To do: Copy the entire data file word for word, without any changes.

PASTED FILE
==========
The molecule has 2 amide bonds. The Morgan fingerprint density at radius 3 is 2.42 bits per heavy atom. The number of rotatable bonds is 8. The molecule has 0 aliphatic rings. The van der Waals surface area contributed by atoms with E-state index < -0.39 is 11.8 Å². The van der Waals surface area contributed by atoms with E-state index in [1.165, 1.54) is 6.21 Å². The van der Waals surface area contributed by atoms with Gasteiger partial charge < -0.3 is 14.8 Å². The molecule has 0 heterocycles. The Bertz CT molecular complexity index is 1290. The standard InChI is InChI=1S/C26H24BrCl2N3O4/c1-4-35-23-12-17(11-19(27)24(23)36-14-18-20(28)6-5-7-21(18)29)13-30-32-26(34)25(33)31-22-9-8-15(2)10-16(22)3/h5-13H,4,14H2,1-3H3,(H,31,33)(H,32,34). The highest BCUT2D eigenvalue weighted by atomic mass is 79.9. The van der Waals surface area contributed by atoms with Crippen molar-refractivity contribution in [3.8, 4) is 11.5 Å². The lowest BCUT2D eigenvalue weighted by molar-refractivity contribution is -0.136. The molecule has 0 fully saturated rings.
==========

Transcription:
The molecule has 2 amide bonds. The Morgan fingerprint density at radius 3 is 2.42 bits per heavy atom. The number of rotatable bonds is 8. The molecule has 0 aliphatic rings. The van der Waals surface area contributed by atoms with E-state index < -0.39 is 11.8 Å². The van der Waals surface area contributed by atoms with E-state index in [1.165, 1.54) is 6.21 Å². The van der Waals surface area contributed by atoms with Gasteiger partial charge < -0.3 is 14.8 Å². The molecule has 0 heterocycles. The Bertz CT molecular complexity index is 1290. The standard InChI is InChI=1S/C26H24BrCl2N3O4/c1-4-35-23-12-17(11-19(27)24(23)36-14-18-20(28)6-5-7-21(18)29)13-30-32-26(34)25(33)31-22-9-8-15(2)10-16(22)3/h5-13H,4,14H2,1-3H3,(H,31,33)(H,32,34). The highest BCUT2D eigenvalue weighted by atomic mass is 79.9. The van der Waals surface area contributed by atoms with Crippen molar-refractivity contribution in [3.8, 4) is 11.5 Å². The lowest BCUT2D eigenvalue weighted by molar-refractivity contribution is -0.136. The molecule has 0 fully saturated rings.